Thursday, June 12, 2008

A Rose is a Rose?

The award winning 'Julia Child' stands alone. (Well, in this picture it stands next to some baby cleome.)

I've always been the type of gardener to let color and texture guide me. I know the general name of flowers, but not specifics. I think that is about to change.

I have mentioned in the past that I am crazy about roses, but now I believe I am straddling the fanatic stage. I have twelve rose bushes to date. I know that I have two varieties of fairy roses. I also have a 'Persian Yellow'. I picked up the Persian Yellow because the tag said it has a "strong licorice" fragrance. I love licorice so I considered this a sign that this plant was meant for me. (Don't ask what signs I received telling me to get 11 other roses in the past 3 years. They just called to me.) The rest of my roses are unidentified. I'm sure that I have their names in a file somewhere, but what they were called never mattered to me really. Now as my collection grows, I realize that I must learn the names 1. to avoid the danger of having a garden full of fussy roses (as we all know they can be) and 2. So that I don't duplicate my purchases for despite the immense variety of roses, I tend to gravitate towards particular colors and leaf shapes.

The realization that my lack of knowledge is a problem came today while I was researching a plant I admired in another garden. I am now on the hunt for a 'Julia Child' rose. Its yellow blossoms are splendid and I was told that it is very easy to grow. When I looked up the rose on the Weeks roses website I learned that the flowers have a spicy licorice scent. Could this be the yellow rose I recently purchased? I ran outside to see if I left the tag on the flower and luckily I had. The flower is a "Persian Yellow," which with more research I learned is fussier than Julia and blooms only once. 'Julia Child' blooms all summer long. Wow!

Tucked in the recesses of my brain, I knew some roses bloomed longer than others. I know that some of my roses get black spot and others don't succumb to diseases at all. Yet, when I am standing in the garden center in front of a beautiful rose, I get weak kneed. Nothing else matters except the color and fragrance of the rose before me. But I have so many rose choices and it seems that I should learn to choose more wisely before I run out of space...before I miss out on fabulous plants like the 'Julia Child'. I need to learn more about my hobby.

The trouble with my chosen hobby is that there really is so much to know. Besides the the plants themselves, we also must know about soil, bugs, weather, etc. etc. I have a master's degree in another field. It seems like I should acquire one in this arena too to become a really good gardener, even if it is just for a hobby. After ten years of gardening, I still find myself staring blankly at other gardeners if they delve too deeply into latin names.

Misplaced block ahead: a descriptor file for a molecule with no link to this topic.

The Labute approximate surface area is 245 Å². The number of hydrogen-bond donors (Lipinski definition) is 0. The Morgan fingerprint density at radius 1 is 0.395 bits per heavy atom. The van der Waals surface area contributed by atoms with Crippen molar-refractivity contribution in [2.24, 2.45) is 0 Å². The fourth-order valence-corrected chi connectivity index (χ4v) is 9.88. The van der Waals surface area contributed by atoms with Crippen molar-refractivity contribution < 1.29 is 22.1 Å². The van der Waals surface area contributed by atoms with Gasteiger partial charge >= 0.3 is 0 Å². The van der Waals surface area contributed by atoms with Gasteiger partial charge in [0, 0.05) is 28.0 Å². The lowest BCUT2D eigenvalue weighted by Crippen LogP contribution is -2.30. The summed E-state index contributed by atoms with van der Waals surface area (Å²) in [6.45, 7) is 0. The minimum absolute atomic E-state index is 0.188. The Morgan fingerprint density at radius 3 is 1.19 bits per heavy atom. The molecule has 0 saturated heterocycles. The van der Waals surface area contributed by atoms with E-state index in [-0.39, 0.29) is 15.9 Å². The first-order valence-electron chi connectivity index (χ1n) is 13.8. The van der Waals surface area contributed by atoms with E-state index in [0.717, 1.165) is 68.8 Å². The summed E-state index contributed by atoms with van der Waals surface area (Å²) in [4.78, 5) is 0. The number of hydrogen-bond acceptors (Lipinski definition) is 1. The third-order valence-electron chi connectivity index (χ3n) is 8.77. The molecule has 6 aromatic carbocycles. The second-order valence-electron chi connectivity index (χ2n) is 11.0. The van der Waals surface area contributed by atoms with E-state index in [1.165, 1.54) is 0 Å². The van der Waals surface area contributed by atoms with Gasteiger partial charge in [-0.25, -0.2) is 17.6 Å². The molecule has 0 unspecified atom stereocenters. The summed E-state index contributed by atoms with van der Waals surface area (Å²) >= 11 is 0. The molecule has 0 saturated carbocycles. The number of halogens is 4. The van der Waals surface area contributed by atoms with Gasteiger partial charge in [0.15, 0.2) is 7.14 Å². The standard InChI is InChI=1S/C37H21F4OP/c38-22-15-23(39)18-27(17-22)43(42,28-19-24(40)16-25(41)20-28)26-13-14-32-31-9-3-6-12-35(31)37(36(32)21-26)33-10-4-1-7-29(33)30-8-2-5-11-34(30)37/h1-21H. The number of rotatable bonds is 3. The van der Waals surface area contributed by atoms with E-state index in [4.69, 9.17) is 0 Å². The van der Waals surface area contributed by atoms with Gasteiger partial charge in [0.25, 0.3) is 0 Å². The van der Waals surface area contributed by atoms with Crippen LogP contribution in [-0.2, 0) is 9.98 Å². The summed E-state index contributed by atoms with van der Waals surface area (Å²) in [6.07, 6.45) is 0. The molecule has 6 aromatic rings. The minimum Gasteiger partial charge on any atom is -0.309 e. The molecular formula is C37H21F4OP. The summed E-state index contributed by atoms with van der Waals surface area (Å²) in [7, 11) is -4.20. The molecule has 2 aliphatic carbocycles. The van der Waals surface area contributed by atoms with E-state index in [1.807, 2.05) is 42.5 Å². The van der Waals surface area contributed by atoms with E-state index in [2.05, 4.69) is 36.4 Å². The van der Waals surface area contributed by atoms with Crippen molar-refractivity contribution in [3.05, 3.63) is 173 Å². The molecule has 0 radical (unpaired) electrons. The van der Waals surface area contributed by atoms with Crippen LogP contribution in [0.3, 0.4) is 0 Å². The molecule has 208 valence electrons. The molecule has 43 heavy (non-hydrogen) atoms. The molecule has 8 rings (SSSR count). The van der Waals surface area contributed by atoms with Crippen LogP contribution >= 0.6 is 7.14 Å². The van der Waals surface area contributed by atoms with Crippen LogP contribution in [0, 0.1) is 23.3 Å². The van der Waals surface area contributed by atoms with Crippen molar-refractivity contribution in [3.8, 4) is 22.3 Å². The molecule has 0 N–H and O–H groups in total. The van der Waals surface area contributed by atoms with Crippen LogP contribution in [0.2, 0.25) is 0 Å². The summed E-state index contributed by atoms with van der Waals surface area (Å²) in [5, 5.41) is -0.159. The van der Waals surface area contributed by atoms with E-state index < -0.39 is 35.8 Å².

So how to proceed? I once gardened alone -- without talking with other gardeners except an occasional conversation at a garden center. When I became a garden photographer three years ago, I began talking to the professionals at the garden centers even more. When I decided to write a book about gardening last year, I began to talk to people just like me. I interviewed backyard gardeners who have picked up the lingo over time. One can learn a lot through in-person gardening companionship, online browsing and correspondence, and reading books. I am also considering working toward a master gardener certification.

I've learned recently that a rose is not just a rose. Each has its own personality and it's time for me to get to know them a little better.


Daphne said...

I'm not good at latin names. I used to know a lot of them, but over time I figured they really weren't important and forgot most of them. Of course if you write a book, people will expect you to have that kind of knowledge.

Lydia said...

Good morning from the opposite diagnal side of the country. Julia Child is a marvelous rose, and a match to her personality. The flavors are layered, nuanced, but accessible- just like her cooking.
Julia Child is a generous bush brimming with nuanced flavor. Here, the buttery yellow flowers are almost constantly in bloom. The color is not so bright as to overpower softer colors- but bright enough to hold its own in the California sunshine. A great "blender" to brighten any garden.

Pomona Belvedere said...

You put in a nutshell the good reasons to learn names.

Here's the deal about Persian Yellow: it's a very old rose (possibly a species or possibly such an old garden rose people think it's a speces) and like most old roses, it blooms only once. It was the first yellow rose to be used in breeding in the Western hemisphere (the Chinese were way ahead of us on this), so it's likely that Julia Child has some Persian Yellow blood in her.

I have to say that "licorice" isn't the way I'd describe a Persian Yellow scent, but I never smelled the roots!

The advantage of old roses is that they are much easier-care and can be planted in places where you don't water much. Persian Yellow has naturalized in my dry-summer area. It needs water through the time of bloom but after that you don't need to water it, except in the first couple of years while it gets settled in.

Sorry it's taken me so long to get to your site--I'm enjoying it!

The Redneck Rosarian said...

Great post.. Yellow roses always stop me in my tracks.